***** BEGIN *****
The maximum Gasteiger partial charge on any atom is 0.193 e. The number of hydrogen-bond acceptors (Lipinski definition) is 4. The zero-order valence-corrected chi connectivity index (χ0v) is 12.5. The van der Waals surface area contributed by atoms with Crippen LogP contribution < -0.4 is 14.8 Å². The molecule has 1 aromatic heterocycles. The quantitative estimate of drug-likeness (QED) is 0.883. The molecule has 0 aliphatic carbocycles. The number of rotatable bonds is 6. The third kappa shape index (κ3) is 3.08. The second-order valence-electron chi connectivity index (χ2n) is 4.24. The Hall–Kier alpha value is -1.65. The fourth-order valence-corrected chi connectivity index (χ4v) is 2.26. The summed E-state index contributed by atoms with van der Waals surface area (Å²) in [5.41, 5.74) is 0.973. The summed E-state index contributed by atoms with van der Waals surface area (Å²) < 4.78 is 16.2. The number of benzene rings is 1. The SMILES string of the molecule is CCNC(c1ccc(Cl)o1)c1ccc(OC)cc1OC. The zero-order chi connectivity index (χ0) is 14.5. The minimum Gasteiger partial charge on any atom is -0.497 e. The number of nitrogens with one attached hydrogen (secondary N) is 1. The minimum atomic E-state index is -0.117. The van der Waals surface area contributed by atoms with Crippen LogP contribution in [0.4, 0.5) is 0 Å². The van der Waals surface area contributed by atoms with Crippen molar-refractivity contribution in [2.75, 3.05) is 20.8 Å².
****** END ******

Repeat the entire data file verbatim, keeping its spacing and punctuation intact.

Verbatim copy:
The maximum Gasteiger partial charge on any atom is 0.193 e. The number of hydrogen-bond acceptors (Lipinski definition) is 4. The zero-order valence-corrected chi connectivity index (χ0v) is 12.5. The van der Waals surface area contributed by atoms with Crippen LogP contribution < -0.4 is 14.8 Å². The molecule has 1 aromatic heterocycles. The quantitative estimate of drug-likeness (QED) is 0.883. The molecule has 0 aliphatic carbocycles. The number of rotatable bonds is 6. The third kappa shape index (κ3) is 3.08. The second-order valence-electron chi connectivity index (χ2n) is 4.24. The Hall–Kier alpha value is -1.65. The fourth-order valence-corrected chi connectivity index (χ4v) is 2.26. The summed E-state index contributed by atoms with van der Waals surface area (Å²) in [5.41, 5.74) is 0.973. The summed E-state index contributed by atoms with van der Waals surface area (Å²) < 4.78 is 16.2. The number of benzene rings is 1. The SMILES string of the molecule is CCNC(c1ccc(Cl)o1)c1ccc(OC)cc1OC. The zero-order chi connectivity index (χ0) is 14.5. The minimum Gasteiger partial charge on any atom is -0.497 e. The number of nitrogens with one attached hydrogen (secondary N) is 1. The minimum atomic E-state index is -0.117. The van der Waals surface area contributed by atoms with Crippen LogP contribution in [0.4, 0.5) is 0 Å². The van der Waals surface area contributed by atoms with Crippen molar-refractivity contribution in [2.75, 3.05) is 20.8 Å².